Trump: US will 'always' maintain a military presence in Afghanistan even if a deal is reached with the Taliban

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U.S. Marines with Fox Company, 2nd Battalion, 8th Marine Regiment (2/8 Marines), Regimental Combat Team 7 conduct a mission rehearsal at Camp Leatherneck in Helmand province, Afghanistan, May 21, 2013. (U.S. Marine Corps/Cpl. Kowshon Ye)

WASHINGTON (Reuters) - President Donald Trump said on Thursday that U.S. troop levels in Afghanistan were being reduced to 8,600 but that American forces would remain in the country even if Washington reaches an agreement with the Taliban to end the 18-year war.

"Oh yeah, you have to keep a presence," Trump said in an interview with Fox News radio. "We're going to keep a presence there. We're reducing that presence very substantially and we're going to always have a presence. We're going to have high intelligence."


Trump said the U.S. force level in Afghanistan was being reduced to 8,600 "and then we make a determination as to what happens." Some 14,000 U.S. service members are currently in Afghanistan, among whom about 5,000 are dedicated to counterinsurgency operations.

The Taliban said on Wednesday it was close to a "final agreement" with U.S. officials on a deal that would see U.S. forces withdraw from Afghanistan in exchange for a pledge that the country would not become a haven for other Islamist militant groups.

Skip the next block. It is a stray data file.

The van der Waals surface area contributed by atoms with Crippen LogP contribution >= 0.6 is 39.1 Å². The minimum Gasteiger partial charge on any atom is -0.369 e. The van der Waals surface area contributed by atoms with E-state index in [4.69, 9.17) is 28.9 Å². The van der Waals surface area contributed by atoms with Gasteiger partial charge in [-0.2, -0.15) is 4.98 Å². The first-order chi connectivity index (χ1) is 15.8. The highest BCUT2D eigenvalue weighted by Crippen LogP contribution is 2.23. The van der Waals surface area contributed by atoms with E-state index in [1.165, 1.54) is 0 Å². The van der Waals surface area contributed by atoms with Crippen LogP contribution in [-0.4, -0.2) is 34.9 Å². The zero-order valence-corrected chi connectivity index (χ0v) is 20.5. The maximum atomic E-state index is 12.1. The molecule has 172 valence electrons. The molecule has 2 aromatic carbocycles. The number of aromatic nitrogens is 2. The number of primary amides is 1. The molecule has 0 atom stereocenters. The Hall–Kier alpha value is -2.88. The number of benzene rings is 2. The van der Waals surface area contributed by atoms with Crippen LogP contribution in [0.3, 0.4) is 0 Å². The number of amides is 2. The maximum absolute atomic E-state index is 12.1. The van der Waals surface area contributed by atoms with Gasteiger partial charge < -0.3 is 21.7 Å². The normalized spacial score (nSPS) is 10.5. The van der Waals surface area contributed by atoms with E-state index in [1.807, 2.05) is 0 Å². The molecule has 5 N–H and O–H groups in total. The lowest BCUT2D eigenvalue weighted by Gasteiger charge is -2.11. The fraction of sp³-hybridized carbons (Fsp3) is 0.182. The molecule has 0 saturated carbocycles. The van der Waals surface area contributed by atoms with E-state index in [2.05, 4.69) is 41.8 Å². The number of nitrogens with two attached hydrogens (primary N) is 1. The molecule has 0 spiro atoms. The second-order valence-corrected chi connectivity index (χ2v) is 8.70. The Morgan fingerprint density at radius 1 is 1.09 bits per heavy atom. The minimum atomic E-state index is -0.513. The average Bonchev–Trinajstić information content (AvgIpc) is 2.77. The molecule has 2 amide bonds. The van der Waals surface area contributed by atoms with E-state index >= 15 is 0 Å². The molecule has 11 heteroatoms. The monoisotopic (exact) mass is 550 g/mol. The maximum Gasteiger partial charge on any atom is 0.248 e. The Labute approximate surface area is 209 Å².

"We hope to have good news soon for our Muslim, independence-seeking nation," Suhail Shaheen, a spokesman for the Taliban's political office in Doha said.

Both U.S. and Taliban negotiators have reported progress in their talks in recent weeks, raising the prospect of an end to the conflict. Zalmay Khalilzad, the U.S. special representative for peace in Afghanistan, was due to travel from Doha to Kabul this week for a meeting with Afghan leaders.

The United States invaded Afghanistan in 2001 and ousted its Taliban leaders after they refused to hand over members of the al Qaeda militant group behind the Sept. 11 attack on the World Trade Center and the Pentagon.

On Wednesday, the top U.S. military officer, Marine General Joseph Dunford, told reporters that it was too early to talk about the future of U.S. counterterrorism forces in Afghanistan.

"I'm not using the 'withdrawal' word right now," the chairman of the Joint Chiefs of Staff said at the Pentagon.

"I honestly think it's premature to talk about what our counterterrorism presence in Afghanistan may or may not be without a better appreciation for what will the conditions (be)," Dunford said.

Dunford said that in the current security environment, local Afghan security forces needed U.S. support to deal with the violence.

"If an agreement happens in the future, if the security environment changes, then obviously our posture may adjust," Dunford said.

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Acting White House Chief of Staff Mick Mulvaney takes questions during a news briefing at the White House in Washington, U.S., October 17, 2019. (Reuters/Leah Millis)